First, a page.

Patient-centredness in the consultation. 1: A method for measurement

Fam Pract. 1989 Dec;6(4):249-53. doi: 10.1093/fampra/6.4.249.

Abstract

This paper presents a method for assessing the doctor-patient interaction in terms of its patient-centredness. Patient-centredness was defined in terms of doctor responses which enabled patients to express all of their reasons for coming, including symptoms, thoughts, feelings and expectations. The method was tested and found to be valid (correlations for criterion validity rs = 0.51 and 0.89), reliable (inter-rater correlation rs = 0.91, intra-rater correlation rs = 0.88), and sensitive, in that it was able to detect differences among doctors (P less than 0.001) and among doctor responses to different patient offers (P less than 0.001). The method was also found to be practical in that it was inexpensive and could be used for a variety of purposes such as by tutors to give feedback to their students, by examiners as part of the evaluation of candidates' consultation skills, and by students and clinicians alike, for self-assessment. The finding that the score for the first two minutes of the consultation correlated highly with the score for the entire consultation (rs = 0.806) greatly increases the time effectiveness of the method, suggesting that it would be practical for use on a large scale, including student assessment and future studies of the relationship between patient-centredness and patient outcomes.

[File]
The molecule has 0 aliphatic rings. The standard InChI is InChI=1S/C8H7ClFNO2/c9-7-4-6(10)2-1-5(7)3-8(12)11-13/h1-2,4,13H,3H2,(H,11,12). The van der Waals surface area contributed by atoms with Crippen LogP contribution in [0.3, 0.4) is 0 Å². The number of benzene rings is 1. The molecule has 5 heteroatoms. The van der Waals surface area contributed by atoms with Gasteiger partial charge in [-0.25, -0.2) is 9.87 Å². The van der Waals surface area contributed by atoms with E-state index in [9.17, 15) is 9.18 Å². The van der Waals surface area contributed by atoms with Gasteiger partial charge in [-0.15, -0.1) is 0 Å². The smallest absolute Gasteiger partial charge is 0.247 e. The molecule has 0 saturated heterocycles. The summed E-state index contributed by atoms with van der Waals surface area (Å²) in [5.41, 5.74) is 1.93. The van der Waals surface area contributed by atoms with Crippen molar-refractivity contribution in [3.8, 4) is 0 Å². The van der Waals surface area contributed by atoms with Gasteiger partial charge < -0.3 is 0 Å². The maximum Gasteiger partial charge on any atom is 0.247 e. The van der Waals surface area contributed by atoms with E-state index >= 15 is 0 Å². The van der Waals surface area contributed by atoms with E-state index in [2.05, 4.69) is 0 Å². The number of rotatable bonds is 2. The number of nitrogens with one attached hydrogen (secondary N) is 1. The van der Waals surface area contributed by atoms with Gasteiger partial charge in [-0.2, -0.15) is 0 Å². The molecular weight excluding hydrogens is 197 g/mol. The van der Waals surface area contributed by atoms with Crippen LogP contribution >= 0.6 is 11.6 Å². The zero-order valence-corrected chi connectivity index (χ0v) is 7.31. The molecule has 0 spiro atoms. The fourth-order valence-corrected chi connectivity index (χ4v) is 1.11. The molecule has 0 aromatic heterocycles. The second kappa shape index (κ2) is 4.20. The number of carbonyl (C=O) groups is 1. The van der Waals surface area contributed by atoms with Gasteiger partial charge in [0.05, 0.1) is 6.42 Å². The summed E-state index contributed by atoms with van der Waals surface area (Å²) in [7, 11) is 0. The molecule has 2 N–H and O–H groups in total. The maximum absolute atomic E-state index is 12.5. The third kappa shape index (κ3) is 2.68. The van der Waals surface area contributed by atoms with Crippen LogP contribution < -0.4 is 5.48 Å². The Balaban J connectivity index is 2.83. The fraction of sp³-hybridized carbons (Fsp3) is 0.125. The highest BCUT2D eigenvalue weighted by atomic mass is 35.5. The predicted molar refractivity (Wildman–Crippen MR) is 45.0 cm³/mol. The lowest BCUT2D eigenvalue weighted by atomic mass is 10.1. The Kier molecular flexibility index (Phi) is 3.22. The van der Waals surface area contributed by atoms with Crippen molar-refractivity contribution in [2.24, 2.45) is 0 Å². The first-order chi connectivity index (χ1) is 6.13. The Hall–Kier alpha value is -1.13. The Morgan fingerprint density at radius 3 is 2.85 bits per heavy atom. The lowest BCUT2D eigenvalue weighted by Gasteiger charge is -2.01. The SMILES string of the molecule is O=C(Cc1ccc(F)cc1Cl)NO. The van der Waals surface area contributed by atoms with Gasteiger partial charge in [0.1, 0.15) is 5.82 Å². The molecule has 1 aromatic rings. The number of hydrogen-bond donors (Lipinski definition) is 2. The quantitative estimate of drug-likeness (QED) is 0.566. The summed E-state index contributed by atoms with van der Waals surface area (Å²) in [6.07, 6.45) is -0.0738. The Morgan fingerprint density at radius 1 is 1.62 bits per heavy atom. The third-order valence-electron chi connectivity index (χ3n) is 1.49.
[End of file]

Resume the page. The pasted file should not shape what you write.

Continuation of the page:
MeSH terms

  • Attitude to Health
  • Clinical Competence
  • Communication*
  • Evaluation Studies as Topic
  • Holistic Health
  • Humans
  • Outcome and Process Assessment, Health Care
  • Patients / psychology*
  • Physician-Patient Relations*
  • Primary Health Care / methods
  • Referral and Consultation*
  • Self-Evaluation Programs